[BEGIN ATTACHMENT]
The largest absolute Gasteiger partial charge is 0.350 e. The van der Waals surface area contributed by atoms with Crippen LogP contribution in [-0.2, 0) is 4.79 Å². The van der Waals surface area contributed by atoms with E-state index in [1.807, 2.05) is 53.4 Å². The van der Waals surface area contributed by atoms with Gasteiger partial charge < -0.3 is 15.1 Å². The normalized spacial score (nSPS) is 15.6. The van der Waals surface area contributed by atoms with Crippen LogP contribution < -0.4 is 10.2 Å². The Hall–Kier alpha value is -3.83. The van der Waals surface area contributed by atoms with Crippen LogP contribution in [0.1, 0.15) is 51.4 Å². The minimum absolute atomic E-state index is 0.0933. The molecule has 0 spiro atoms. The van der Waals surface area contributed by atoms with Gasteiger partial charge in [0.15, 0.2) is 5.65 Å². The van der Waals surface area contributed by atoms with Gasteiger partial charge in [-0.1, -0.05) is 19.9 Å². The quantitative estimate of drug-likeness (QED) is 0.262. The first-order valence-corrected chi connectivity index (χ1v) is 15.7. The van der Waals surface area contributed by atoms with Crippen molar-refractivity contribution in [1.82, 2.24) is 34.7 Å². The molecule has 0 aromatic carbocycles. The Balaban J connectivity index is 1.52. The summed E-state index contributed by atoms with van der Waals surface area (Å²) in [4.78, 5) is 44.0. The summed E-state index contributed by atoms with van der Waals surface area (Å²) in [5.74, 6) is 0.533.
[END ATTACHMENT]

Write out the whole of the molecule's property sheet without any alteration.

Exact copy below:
The largest absolute Gasteiger partial charge is 0.350 e. The van der Waals surface area contributed by atoms with Crippen LogP contribution in [-0.2, 0) is 4.79 Å². The van der Waals surface area contributed by atoms with E-state index in [1.807, 2.05) is 53.4 Å². The van der Waals surface area contributed by atoms with Gasteiger partial charge < -0.3 is 15.1 Å². The normalized spacial score (nSPS) is 15.6. The van der Waals surface area contributed by atoms with Crippen LogP contribution < -0.4 is 10.2 Å². The Hall–Kier alpha value is -3.83. The van der Waals surface area contributed by atoms with Crippen LogP contribution in [0.1, 0.15) is 51.4 Å². The minimum absolute atomic E-state index is 0.0933. The molecule has 0 spiro atoms. The van der Waals surface area contributed by atoms with Gasteiger partial charge in [0.15, 0.2) is 5.65 Å². The van der Waals surface area contributed by atoms with Gasteiger partial charge in [-0.1, -0.05) is 19.9 Å². The quantitative estimate of drug-likeness (QED) is 0.262. The first-order valence-corrected chi connectivity index (χ1v) is 15.7. The van der Waals surface area contributed by atoms with Crippen molar-refractivity contribution in [1.82, 2.24) is 34.7 Å². The molecule has 0 aromatic carbocycles. The Balaban J connectivity index is 1.52. The summed E-state index contributed by atoms with van der Waals surface area (Å²) in [4.78, 5) is 44.0. The summed E-state index contributed by atoms with van der Waals surface area (Å²) in [5.74, 6) is 0.533.